Kevin Patton: Thanks to the groundbreaking work of these Nobel Laureates, we know much more about how different oxygen levels regulate fundamental physiological processes. Oxygen sensing allows cells to adapt their metabolism to low oxygen levels. For example, in our muscles during intense exercise. Other examples of adaptive processes controlled by oxygen sensing include the generation of new blood vessels and the production of red blood cells. Our immune system and many other physiological functions are also fine tuned by the oxygen sensing machinery. Oxygen sensing has even been shown to be essential during fetal development for controlling normal blood vessel formation and placenta development.
Kevin Patton: Oxygen sensing is central to a large number of diseases. For example, patients with chronic renal failure often suffer from severe anemia due to decreased EPO expression. EPO is produced by cells in the kidney and is essential for controlling the formation of red blood cells, as explained above. Moreover, the oxygen regulated machinery has an important role in cancer. In tumors, the oxygen regulated machinery is utilized to stimulate blood vessel formation and reshape metabolism for effective proliferation of cancer cells. Intense, ongoing efforts in academic laboratories and pharmaceutical companies are now focused on developing drugs that can interfere with different disease states by either activating or blocking the oxygen sensing machinery.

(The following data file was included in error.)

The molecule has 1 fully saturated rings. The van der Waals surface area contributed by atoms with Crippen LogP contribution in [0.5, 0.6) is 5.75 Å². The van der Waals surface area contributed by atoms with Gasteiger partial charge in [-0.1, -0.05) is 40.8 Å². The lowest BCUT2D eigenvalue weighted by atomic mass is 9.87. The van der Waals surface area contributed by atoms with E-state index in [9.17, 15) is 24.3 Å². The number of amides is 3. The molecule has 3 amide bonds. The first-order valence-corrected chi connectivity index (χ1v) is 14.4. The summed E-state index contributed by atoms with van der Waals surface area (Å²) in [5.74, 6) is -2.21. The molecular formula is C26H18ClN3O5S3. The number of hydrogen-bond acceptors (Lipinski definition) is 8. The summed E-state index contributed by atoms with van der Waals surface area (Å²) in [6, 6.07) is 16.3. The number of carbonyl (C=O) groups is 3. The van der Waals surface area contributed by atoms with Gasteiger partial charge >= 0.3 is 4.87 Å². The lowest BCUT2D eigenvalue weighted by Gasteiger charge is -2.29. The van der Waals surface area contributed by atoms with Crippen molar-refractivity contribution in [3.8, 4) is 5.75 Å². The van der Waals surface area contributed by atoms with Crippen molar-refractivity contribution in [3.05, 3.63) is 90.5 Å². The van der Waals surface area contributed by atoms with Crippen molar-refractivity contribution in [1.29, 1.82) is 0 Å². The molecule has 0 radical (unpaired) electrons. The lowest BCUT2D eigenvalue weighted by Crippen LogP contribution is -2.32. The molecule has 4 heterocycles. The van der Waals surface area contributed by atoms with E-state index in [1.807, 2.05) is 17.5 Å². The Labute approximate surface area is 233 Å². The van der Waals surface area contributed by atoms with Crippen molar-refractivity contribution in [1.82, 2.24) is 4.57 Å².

Kevin Patton: The free distribution of this podcast episode is sponsored by The Master of Science in Human Anatomy and Physiology Instruction. The HAPI degree. I’m on the faculty of this program so I know the incredible value it is for all A&P teachers. Check out this online graduate program at nycc.edu/hapi. That’s H-A-P-I. Or click the link in the show notes or episode page.
Kevin Patton: Yes, these are significant contributions to our scientific knowledge, but what does this have to do with A&P, and maybe more to the point, what does this have to do with teaching A&P?
Kevin Patton: Well, think about how this story has unfolded. It’s all about oxygen use, which is a central core concept of what we do in A&, right? It is a central part of the story that we tell as we tell the story of the human body. And it ties together a number of different plots in this story that you may be covering in your course. For example, erythropoiesis and the role of EPO. The regulation of respiratory ventilation. The fact that every cell has oxygen needs and every cell has multiple regulatory factors that help address those needs as conditions change. I talk about proteasomes when I’m discussing, actually it comes up in several different places, but it’s introduced when I first start talking about the organelles of the cell and which organelles are going to be part of our story. So, proteasomes are part of these discoveries, that part of this story.